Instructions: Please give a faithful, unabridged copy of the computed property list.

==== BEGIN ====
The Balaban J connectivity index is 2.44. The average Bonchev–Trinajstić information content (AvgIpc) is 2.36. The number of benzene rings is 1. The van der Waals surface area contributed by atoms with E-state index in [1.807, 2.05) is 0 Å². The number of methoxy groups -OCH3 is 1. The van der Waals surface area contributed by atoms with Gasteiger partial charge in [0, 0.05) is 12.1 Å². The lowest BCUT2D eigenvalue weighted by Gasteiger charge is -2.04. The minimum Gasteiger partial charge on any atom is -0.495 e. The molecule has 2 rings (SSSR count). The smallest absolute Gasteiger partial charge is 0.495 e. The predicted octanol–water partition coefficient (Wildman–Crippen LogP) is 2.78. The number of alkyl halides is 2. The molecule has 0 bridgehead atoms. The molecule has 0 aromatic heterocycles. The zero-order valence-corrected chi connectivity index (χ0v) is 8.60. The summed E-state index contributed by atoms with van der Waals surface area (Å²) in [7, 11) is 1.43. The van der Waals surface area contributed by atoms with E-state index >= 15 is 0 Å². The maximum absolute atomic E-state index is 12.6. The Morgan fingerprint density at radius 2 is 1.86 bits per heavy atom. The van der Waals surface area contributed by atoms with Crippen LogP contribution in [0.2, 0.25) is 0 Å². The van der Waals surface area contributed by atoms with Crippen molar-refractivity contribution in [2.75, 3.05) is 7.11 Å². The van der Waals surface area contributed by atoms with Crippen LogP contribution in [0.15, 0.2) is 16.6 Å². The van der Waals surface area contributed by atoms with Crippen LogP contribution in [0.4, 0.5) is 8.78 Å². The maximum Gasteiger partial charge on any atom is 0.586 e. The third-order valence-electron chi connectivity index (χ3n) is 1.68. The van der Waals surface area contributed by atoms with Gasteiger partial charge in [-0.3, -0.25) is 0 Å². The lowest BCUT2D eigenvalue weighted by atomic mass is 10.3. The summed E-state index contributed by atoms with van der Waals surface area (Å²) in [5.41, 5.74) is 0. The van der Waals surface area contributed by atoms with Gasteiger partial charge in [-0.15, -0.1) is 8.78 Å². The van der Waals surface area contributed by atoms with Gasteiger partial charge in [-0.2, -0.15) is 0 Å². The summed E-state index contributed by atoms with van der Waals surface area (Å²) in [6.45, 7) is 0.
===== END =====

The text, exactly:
The Balaban J connectivity index is 2.44. The average Bonchev–Trinajstić information content (AvgIpc) is 2.36. The number of benzene rings is 1. The van der Waals surface area contributed by atoms with E-state index in [1.807, 2.05) is 0 Å². The number of methoxy groups -OCH3 is 1. The van der Waals surface area contributed by atoms with Gasteiger partial charge in [0, 0.05) is 12.1 Å². The lowest BCUT2D eigenvalue weighted by Gasteiger charge is -2.04. The minimum Gasteiger partial charge on any atom is -0.495 e. The molecule has 2 rings (SSSR count). The smallest absolute Gasteiger partial charge is 0.495 e. The predicted octanol–water partition coefficient (Wildman–Crippen LogP) is 2.78. The number of alkyl halides is 2. The molecule has 0 bridgehead atoms. The molecule has 0 aromatic heterocycles. The zero-order valence-corrected chi connectivity index (χ0v) is 8.60. The summed E-state index contributed by atoms with van der Waals surface area (Å²) in [7, 11) is 1.43. The van der Waals surface area contributed by atoms with E-state index >= 15 is 0 Å². The maximum absolute atomic E-state index is 12.6. The Morgan fingerprint density at radius 2 is 1.86 bits per heavy atom. The van der Waals surface area contributed by atoms with Crippen LogP contribution in [0.2, 0.25) is 0 Å². The van der Waals surface area contributed by atoms with Crippen molar-refractivity contribution in [2.75, 3.05) is 7.11 Å². The van der Waals surface area contributed by atoms with Crippen LogP contribution in [0.15, 0.2) is 16.6 Å². The van der Waals surface area contributed by atoms with Crippen LogP contribution in [0.4, 0.5) is 8.78 Å². The maximum Gasteiger partial charge on any atom is 0.586 e. The third-order valence-electron chi connectivity index (χ3n) is 1.68. The van der Waals surface area contributed by atoms with Gasteiger partial charge in [-0.3, -0.25) is 0 Å². The lowest BCUT2D eigenvalue weighted by atomic mass is 10.3. The summed E-state index contributed by atoms with van der Waals surface area (Å²) in [5.41, 5.74) is 0. The van der Waals surface area contributed by atoms with Gasteiger partial charge in [-0.15, -0.1) is 8.78 Å². The van der Waals surface area contributed by atoms with Gasteiger partial charge in [-0.2, -0.15) is 0 Å². The summed E-state index contributed by atoms with van der Waals surface area (Å²) in [6.45, 7) is 0.